Biden to unveil $ 2 billion infrastructure plan and major corporate tax hike

Joe Biden proposes to spend $ 2 billion in government spending on U.S. infrastructure alongside $ 2 billion in higher corporate taxes, in the first step of a multibillion-dollar effort to reshape the larger world economy.

The White House released details of the plan ahead of a speech by the US president in Pittsburgh on Wednesday, administration officials calling it the biggest public investment program since the creation of the interstate highway system and the space race in years 1960.

Coming a few weeks later Congress approved a $ 1.9 billion fiscal stimulus package to restart the pandemic-ravaged US economy, Biden’s investment proposal will set the stage for weeks of delicate negotiations on Capitol Hill, where Democrats hold a slim majority in both bedrooms.

If passed, it would represent a high-stakes bet on the part of the White House that a sustainable injection of government funds in critical areas, financed by higher corporate taxes, will strengthen the economy upon exiting. of the coronavirus crisis, rather than weakening it as Republicans are already in charge.

A Biden administration official said the plan was an “important moment to demonstrate that the United States and democracies can serve the people”, arguing that it “would revitalize our national imaginations” and put “millions in Americans at Work Now ”.

The plan provides up to $ 621 billion in funding for modernizing traditional infrastructure, including roads, bridges, public transportation networks and vital hubs such as ports and airports.

Revenue estimate for Biden 2020 campaign proposals (over 10 years)

Increase in the tax on the wages of high-income households $ 740 billion

Increase in corporate income tax from 21% to 28% $ 730 billion

Minimum Tax on Foreign Profits of U.S. Corporations 440 billion dollars

Rise in capital gains and dividend taxes for the ultra-rich $ 370 billion

Personal income tax increase for high incomes 310 billion dollars

Source: Center for Tax Policy

But it will also try to direct spending towards projects to help the United States alleviate the climate crisis, which the Biden administration has sworn to tackle head-on, in a big change from the skepticism of former President Donald Trump.

These proposals include $ 100 billion measures to modernize the electricity grid, provide tax credits for clean energy production and storage, and plug orphan oil and gas wells – as well as $ 213 billion to making homes more energy efficient and $ 100 billion to do the same for public schools.

At the same time, $ 180 billion in funds will be devoted to research and development investments in areas such as artificial intelligence and biotechnology, aimed squarely at improving competitiveness with China. An additional $ 300 billion in government spending is to be spent on manufacturing subsidies, including aid to chipmakers.

While supporters of Biden’s plan have previously argued that it will tackle decades of chronic underinvestment in public goods that have hurt the economy, critics feared that tax increases on companies can harm the competitiveness of the United States.

Biden wants to increase the Corporate tax rate from 21% to 28%, and to mobilize additional income thanks to a global minimum tax of 21%, calculated country by country “to achieve profits in tax havens”, according to the White House. The president also wants to remove a tax exemption for companies on the first 10 percent of profits produced internationally and end the tax benefits granted to fossil fuel producers. Even before Biden released his plan, the Business Roundtable, which represents the largest blue-chip companies in Washington, attacked the tax increases in the plan.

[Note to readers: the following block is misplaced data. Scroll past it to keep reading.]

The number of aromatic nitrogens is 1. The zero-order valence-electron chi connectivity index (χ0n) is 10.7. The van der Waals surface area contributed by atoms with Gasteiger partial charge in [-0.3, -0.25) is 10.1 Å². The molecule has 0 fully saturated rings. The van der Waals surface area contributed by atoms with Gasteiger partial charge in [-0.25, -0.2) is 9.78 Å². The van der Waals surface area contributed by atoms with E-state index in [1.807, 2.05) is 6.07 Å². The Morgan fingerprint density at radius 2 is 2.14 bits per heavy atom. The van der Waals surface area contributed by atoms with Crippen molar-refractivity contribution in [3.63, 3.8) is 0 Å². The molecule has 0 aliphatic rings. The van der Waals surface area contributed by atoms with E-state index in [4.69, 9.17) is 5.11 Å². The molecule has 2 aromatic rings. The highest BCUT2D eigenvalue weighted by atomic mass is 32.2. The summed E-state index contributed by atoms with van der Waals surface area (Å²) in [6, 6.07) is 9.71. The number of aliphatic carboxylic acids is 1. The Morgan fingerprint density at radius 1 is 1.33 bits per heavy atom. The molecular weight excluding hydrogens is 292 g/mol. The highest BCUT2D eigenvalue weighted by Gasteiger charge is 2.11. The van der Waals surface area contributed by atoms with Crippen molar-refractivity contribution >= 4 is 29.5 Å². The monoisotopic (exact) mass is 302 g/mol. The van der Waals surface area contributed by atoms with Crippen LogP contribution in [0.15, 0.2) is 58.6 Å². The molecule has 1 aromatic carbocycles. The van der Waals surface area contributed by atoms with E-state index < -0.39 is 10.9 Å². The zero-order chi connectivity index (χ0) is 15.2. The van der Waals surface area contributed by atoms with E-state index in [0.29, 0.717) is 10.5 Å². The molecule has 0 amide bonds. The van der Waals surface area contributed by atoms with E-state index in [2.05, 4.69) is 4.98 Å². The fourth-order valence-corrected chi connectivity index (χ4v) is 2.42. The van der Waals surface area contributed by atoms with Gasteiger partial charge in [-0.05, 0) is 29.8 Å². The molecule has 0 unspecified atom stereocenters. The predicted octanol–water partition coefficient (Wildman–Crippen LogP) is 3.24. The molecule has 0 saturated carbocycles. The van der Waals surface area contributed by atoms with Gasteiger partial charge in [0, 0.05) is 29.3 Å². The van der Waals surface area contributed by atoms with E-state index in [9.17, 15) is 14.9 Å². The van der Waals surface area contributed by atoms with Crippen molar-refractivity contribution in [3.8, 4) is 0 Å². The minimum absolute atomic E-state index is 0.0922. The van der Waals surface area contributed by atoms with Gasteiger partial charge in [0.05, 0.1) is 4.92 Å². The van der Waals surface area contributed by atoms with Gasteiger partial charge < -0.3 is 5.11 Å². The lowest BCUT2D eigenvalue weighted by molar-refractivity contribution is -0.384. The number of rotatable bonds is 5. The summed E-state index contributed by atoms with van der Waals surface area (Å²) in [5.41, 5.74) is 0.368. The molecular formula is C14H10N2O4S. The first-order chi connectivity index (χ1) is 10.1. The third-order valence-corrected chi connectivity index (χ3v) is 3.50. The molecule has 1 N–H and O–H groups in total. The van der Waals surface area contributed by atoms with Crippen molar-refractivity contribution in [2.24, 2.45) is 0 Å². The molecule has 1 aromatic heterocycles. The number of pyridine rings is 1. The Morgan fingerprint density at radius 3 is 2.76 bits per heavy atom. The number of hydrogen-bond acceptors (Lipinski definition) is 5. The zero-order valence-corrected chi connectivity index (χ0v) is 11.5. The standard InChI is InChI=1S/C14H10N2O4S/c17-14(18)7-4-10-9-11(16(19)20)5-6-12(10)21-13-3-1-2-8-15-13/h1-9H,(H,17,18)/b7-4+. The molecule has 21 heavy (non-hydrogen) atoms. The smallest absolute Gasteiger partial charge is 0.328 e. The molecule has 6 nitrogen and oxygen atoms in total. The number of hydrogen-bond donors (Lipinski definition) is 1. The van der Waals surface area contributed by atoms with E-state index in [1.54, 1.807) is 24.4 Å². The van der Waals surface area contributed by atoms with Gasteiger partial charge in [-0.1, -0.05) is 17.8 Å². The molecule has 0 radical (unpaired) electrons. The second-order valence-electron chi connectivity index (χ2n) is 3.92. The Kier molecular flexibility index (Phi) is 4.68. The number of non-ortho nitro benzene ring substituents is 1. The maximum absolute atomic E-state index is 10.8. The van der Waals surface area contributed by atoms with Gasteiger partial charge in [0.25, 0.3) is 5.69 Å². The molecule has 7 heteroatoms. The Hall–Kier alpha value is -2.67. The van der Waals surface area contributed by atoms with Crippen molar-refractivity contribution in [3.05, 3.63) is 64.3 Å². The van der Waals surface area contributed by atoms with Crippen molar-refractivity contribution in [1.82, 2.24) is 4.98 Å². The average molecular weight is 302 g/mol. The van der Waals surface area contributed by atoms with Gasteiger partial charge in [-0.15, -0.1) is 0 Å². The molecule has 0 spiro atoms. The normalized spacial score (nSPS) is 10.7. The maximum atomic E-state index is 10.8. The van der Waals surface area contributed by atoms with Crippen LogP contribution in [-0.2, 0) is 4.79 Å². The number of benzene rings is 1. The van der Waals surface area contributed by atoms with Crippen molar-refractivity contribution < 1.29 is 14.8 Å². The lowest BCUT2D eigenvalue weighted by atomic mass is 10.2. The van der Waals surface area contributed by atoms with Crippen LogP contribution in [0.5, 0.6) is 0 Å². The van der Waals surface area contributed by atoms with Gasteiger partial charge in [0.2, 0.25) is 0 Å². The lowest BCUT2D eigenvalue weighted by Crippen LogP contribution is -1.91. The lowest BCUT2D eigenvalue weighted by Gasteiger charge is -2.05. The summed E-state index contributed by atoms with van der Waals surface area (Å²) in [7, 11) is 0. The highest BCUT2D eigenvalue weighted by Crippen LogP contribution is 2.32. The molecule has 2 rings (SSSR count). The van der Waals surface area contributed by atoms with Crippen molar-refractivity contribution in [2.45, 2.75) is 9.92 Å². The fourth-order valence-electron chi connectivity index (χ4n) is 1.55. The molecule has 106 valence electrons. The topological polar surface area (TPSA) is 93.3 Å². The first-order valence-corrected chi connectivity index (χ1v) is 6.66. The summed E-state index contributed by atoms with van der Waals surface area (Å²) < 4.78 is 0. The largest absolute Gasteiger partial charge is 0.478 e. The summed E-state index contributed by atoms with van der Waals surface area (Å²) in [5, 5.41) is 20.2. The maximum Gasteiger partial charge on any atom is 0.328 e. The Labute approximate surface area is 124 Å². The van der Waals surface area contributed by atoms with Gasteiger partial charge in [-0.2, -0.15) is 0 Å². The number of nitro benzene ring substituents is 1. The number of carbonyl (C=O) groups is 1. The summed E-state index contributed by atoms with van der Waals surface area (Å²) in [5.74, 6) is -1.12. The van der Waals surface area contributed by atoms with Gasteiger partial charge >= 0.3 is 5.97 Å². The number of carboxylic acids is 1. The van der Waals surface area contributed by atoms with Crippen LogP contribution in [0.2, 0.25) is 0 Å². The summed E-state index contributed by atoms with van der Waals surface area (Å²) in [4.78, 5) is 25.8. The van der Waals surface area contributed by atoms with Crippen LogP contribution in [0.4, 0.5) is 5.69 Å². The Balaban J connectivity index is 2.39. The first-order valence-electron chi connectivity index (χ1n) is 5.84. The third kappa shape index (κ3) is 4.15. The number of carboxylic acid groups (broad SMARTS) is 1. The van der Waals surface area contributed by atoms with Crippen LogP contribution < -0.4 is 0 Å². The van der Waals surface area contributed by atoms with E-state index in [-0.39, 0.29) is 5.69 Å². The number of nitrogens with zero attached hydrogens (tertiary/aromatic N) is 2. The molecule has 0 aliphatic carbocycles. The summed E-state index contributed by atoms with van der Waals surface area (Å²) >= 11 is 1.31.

“Business Roundtable strongly opposes corporate tax increases as remuneration for infrastructure investments. Policymakers should avoid creating new obstacles to job creation and economic growth, especially during the recovery, ”said Joshua Bolten, former White House chief of staff under George W. Bush and chairman of the Business Roundtable.

Biden’s spending proposal is expected to last around eight years, while corporate tax increases are expected to be phased over fifteen years, beyond the U.S. government’s traditional 10-year fiscal window, implying that the plan would add to America’s deficits during this period.

Despite the high price tag for Biden’s infrastructure package, the White House is expected in the coming weeks to complete its investment plan with an additional package of spending measures on “child care, health care. [and] education “which is likely to exceed $ 1 billion, bringing the total amount to over $ 3 billion. The second package is expected to be accompanied by tax increases on high net worth individuals, including on their income, capital gains and estates.

As he prepares to begin the negotiations with Congress on both packages, Biden already faces competing pressure within his party. Alexandria Ocasio-Cortez, New York’s Democratic lawmaker, said the $ 2 billion infrastructure plan was “not enough” and pleaded for more. But other Democrats fear spending and tax increases are excessive, with some even calling for the repeal of a cap on deductions for local and state tax payments, which would amount to a cut in ‘tax.

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